The service does come with a price tag. Right now, the monthly subscription cost comes out to about 600 yen ($5USD). Paid users will have access to all tracks and special perks like pre-sale concert tickets and and exclusive items. If you’re a free user, you’d be able to search their catalog and listen to samples.

So far, it’s only available in Japan, but the plan is to roll it out worldwide within a year.

Miss Kobayashi’s Dragon Maid Opening Reaches 5 Million Views on YouTube

Dragon Maid Anime
Miss Kobayashi’s Dragon Maid has been generating waves in the anime community this season, most notably for its cute characters crammed into a comedy anime that focuses upon Kobayashi and Tohru, a dragon from another world who decides to live with Kobayashi as a maid and, in the process, bringing more dragons to the yard.

But as good as the show is, there’s something to be said for its opening theme, “Rhapsody of Blue Sky”, sung by anison veteran Towana, who performs as the lead singer for fhána. The opening theme has caught their audience’s attention with its music and its shenanigans, bringing in over 5 million YouTube views in less than 3 months. Here’s a look at “Rhapsody of Blue Sky’s” music video:

Between the exuberant “CHU CHU YEAH” introduction and the overblown cheeriness, it’s kind of easy to see why this video managed to catch on. Just like the animated version, there’s a lot of energy and in the video, it’s through fhána’s Towana, who dances her way through the first stanza (somewhat expressionless countenance aside), before letting the blond sampler, Kevin Mitsunaga, to steal the show with his expressions and his moves as he grooves right along. The only way this video could have been better is if they maintained that scene in the anime’s opening visuals where people are spinning upwards.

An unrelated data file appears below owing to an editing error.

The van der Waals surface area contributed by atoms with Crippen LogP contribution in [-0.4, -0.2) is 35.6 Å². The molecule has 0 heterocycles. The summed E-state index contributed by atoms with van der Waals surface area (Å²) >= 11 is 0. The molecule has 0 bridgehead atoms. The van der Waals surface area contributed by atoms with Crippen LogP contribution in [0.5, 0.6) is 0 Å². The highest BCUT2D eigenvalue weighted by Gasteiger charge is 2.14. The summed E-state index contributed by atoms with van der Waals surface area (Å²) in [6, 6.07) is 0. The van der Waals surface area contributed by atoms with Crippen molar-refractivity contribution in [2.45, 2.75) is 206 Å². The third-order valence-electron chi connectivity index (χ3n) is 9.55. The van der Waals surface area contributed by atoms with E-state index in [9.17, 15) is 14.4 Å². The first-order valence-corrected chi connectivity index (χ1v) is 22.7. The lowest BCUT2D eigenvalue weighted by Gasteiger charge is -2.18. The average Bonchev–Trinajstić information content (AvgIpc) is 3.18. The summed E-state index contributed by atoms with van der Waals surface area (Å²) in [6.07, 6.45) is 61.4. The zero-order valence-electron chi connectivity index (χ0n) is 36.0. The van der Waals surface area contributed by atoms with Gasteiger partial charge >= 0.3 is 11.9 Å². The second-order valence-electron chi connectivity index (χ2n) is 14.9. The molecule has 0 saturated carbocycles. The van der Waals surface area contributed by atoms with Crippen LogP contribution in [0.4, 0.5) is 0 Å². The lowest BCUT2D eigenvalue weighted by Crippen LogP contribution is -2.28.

With this success, “Rhapsody of Blue Sky” has risen to beat out all other videos to become the #1 most-viewed video on Lantis’s YouTube channel, beating out the myriad of Love Live videos that have seemingly been their mainstay.

Yuri on Ice Soundtrack Reviews

Yuri on Ice went on to dazzle us with its energy, its paean to ice skating, and the development of its characters. However, none of that could have been accomplished without the music which not only captured the ice skating routines’ visual artistry, but also touches upon some of the characters’ struggles as they strive to become a champion.

When we reviewed the Yuri on Ice soundtrack, we saw it as an album that was very diverse and packed a lot of character. Where else would one find an album so wonderfully crafted, with such diverse fare as classical, opera, R&B, electronica, and jazz could coexist? It’s an album that is very nearly perfect and one that comes highly recommended.

On top of that, we also took a shot at seeing how well reviews could be done in video form. Our very own zzeroparticle took a stab at it, so let him know what you think about it. We’d love to hear some feedback about whether this is a format that could work in the future and what you’d like to see from it.

Thanks for sticking with us! Hope to see you around.

Amanchu!’s Anime Music Is A Mixed Batch

One of the more enjoyable anime from last season was Amanchu!, a show about two girls, Teko and Pikari, who immerse themselves into the world of scuba diving. The anime itself is sourced from the Kozue Amano manga of the same name and is directed by Junichi Sato. The music also highlights composers and singers new and old, and I’ve gotten a chance to review Amanchu!‘s music in the latest batch. Here’s the rundown of my thoughts if you’re curious:

  • Amanchu! Original Soundtrack – I was actually hyped for Amanchu!‘s soundtrack when I discovered that the music would be composed by Gontiti, the acoustic guitar duo that did an excellent job with Yokohama Kaidashi Kikou. Amanchu!‘s music proved to be pleasant, but the biggest sticking point is that it just wasn’t memorable enough. Laid-back acoustic guitar music can only take you so far, and without more compelling themes to drive it along, won’t lead to any sort of life-changing experience.